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Club History

Bangor & North Down Camera Club's Annual Print Exhibition is on display every August at the Carnegie Library in Bangor.


The first annual exhibition was held in Bangor Town Hall in 1962. More than fifty years on the club is thriving and this year has more than sixty members. This includes photographers varying in experience from beginners, who are warmly welcomed, to experienced professionals.


Early Years


The first meeting of the club took place on the 5th May 1961, with the inaugural Annual General Meeting taking place just a few months later on the 4th August 1961. In its first year the annual cost of membership was one guinea- needless to say it has gone up a bit since then! Even in those early days the club quickly grew to a membership of 68 within the first few months. The numbers have varied throughout the club’s long history; the current membership is at an all time high of 80 active participants.

There are none of the founder members still involved given the time that has passed, however one of the founder members, the late Audrey Argue still features in the club’s annual programme. Audrey was well known in the area as a vice principal at Glenlola School; she was also a keen photographer and an animal lover and the club still runs the Audrey Argue Trophy every year, a competition for photographs of animals. 

Whilst we no longer have any founding members, there are a number with more than twenty five years membership of the club including Gerry Coe (our club President), Ray Magill, Ralph Bennett, Alastair Bell, Mandy Milliken, Laurance Henderson and David Best. They have obviously seen many changes in photography over those years. In the early years the work of the club would have been based on film photography, mainly still photographs (although also some cine).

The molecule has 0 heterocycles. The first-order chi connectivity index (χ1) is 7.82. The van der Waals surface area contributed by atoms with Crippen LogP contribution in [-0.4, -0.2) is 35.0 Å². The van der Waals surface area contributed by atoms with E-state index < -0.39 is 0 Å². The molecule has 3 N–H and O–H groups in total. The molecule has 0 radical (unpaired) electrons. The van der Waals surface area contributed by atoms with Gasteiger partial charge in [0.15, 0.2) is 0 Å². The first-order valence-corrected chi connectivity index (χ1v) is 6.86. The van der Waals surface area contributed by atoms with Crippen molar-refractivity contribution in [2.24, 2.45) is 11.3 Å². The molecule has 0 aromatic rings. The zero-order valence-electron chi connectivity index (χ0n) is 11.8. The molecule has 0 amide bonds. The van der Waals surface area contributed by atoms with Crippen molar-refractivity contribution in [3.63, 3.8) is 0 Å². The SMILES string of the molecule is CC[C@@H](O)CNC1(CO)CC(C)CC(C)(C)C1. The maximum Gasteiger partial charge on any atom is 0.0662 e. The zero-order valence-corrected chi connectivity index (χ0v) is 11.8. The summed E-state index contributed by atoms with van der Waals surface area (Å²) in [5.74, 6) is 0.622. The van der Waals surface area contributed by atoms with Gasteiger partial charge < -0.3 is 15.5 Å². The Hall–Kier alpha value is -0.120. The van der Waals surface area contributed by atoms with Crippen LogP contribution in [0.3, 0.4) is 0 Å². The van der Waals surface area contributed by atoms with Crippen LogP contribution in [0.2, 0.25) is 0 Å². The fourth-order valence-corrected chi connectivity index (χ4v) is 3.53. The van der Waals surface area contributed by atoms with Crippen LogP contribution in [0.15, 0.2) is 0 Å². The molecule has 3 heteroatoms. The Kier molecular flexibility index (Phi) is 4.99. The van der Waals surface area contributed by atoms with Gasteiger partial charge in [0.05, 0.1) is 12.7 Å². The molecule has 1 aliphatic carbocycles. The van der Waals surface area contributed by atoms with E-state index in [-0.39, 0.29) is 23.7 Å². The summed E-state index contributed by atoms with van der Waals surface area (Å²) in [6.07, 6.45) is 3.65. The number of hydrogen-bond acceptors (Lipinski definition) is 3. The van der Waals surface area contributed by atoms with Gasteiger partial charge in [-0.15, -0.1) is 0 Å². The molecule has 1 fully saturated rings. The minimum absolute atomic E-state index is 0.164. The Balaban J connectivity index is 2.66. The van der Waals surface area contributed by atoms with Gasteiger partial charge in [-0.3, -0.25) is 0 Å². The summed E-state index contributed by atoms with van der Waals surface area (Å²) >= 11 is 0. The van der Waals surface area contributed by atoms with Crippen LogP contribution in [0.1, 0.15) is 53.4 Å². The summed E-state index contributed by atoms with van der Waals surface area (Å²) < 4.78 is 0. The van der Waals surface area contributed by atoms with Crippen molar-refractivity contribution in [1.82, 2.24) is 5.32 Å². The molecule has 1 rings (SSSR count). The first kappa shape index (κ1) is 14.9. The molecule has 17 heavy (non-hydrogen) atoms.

There was a strong focus on black & white photography processed and printed by the members themselves, often in their own darkrooms. Nowadays that has all changed; there are a few die-hard film workers, but the vast majority of members work with digital photography.  The technology may have progressed, but the club has always sought to develop the skills of its members in all areas of photography and core skills such as good composition and lighting remain as important as ever.




The club has been based in many premises during its 50 year history. Beginning in the studio of a Mr Stevens at 98b Princetown Road, other premises followed in Princetown Road and Clifton Road before the club settled in a building then known as the Project Bangor Hall in Dufferin Avenue in 1981.

In August 1989 we moved to the top floor of the Naval Club building (Mountbatten House) on Princetown Terrace where we were to remain for 8 years, a stay which allowed the club to provide more permanent facilities such as a darkroom, studio lighting and print mounting facilities to members.

In 1997 this building was demolished and the club used a number of temporary premises such as the Good Templar Hall and the Marquis Hall for the next few years. In 2003 with the invaluable support of North Down Borough Council the club moved into its current premises at Ward Avenue.


Clubroom At Ward Avenue

The building was originally a toilet block, and was converted by the hard work of the members into the exemplary club rooms we enjoy today. These new club rooms were officially opened by Lady Mayoress Wilson on 31st October 2003.

Once again we have been able to build permanent facilities such as studio lighting and print mounting for the use of members. The club’s current premises are without doubt the best of any photographic club in Northern Ireland.



Reconstruction Work
Committee Meeting In The Rubble
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